Ferries depart every one or two hours from Kavala on the mainland to Skala Prinos on the island and take one hour, 15 minutes. There are ferries from Keramoti on the mainland to Limenas (the island's main town) every hour or so in the summer, and these are quicker (and more direct) than the ferries from Kavala. Keramoti ferry port is a 15 minute taxi ride from Kavala airport.
Seven Springs near Afandou is a wonderful cool spot set in a pine forest beside a mountain stream. Sit at a wooden table and eat village food – specialty: baby kid chops. Then follow the stream and walk through a long cool tunnel (about 100 metres) out to a beautiful freshwater lake. The tunnel is clean and safe - and thrilling for children over 5. Try it.
Afandou is around 22 km from Rhodes Town, on the east coast. From there, to the right of the Kolimbia coast, is a road that leads to Seven Springs;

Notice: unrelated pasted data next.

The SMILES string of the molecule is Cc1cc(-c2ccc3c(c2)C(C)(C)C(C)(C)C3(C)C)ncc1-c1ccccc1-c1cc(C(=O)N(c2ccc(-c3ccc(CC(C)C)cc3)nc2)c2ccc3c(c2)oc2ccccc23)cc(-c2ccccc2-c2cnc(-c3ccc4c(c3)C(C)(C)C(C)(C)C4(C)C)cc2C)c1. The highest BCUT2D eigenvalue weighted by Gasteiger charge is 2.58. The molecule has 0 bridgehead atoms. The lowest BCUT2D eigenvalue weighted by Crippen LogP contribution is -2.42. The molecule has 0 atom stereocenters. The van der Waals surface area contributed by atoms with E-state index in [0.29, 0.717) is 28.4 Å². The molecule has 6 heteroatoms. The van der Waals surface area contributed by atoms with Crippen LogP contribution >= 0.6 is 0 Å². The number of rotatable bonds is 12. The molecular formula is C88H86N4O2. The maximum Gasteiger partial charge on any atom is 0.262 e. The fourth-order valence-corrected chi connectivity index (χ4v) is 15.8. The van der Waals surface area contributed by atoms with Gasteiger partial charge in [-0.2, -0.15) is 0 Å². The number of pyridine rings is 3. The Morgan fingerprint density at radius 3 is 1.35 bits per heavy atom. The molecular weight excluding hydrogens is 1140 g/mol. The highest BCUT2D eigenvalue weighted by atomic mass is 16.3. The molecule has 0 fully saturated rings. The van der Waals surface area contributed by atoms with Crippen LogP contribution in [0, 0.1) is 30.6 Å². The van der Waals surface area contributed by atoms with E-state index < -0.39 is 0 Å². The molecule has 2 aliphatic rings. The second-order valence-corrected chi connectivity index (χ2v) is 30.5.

This is the best beach taverna on Rhodes, run by Philip (from the island) and his English wife, Barbara. Perfect traditional Greek menu, all freshly cooked, in a drew setting on top of the cliff above the north end of the beach
At the end of a long, winding road through stunning mountain scenery is a little piece of Crete as it was in the 60s and 70s - but with electricity.
A traditional family-run taverna offering fresh food and four simple-but-comfortable balconied rooms, all with stunning views along one of the most picturesque and unspoilt coastlines in Europe.
Situated in a secluded bay and literally perched at the water's edge, you can fall asleep to the sound of the waves after a perfect meal of freshly caught and perfectly cooked fish and a carafe of local wine.
Perfect for those whose idea of nightlife is counting the stars, and who don’t need any water sports other than swimming and fishing.
Stavros & Vicky Peraki;
tel: (0030) 6937124600;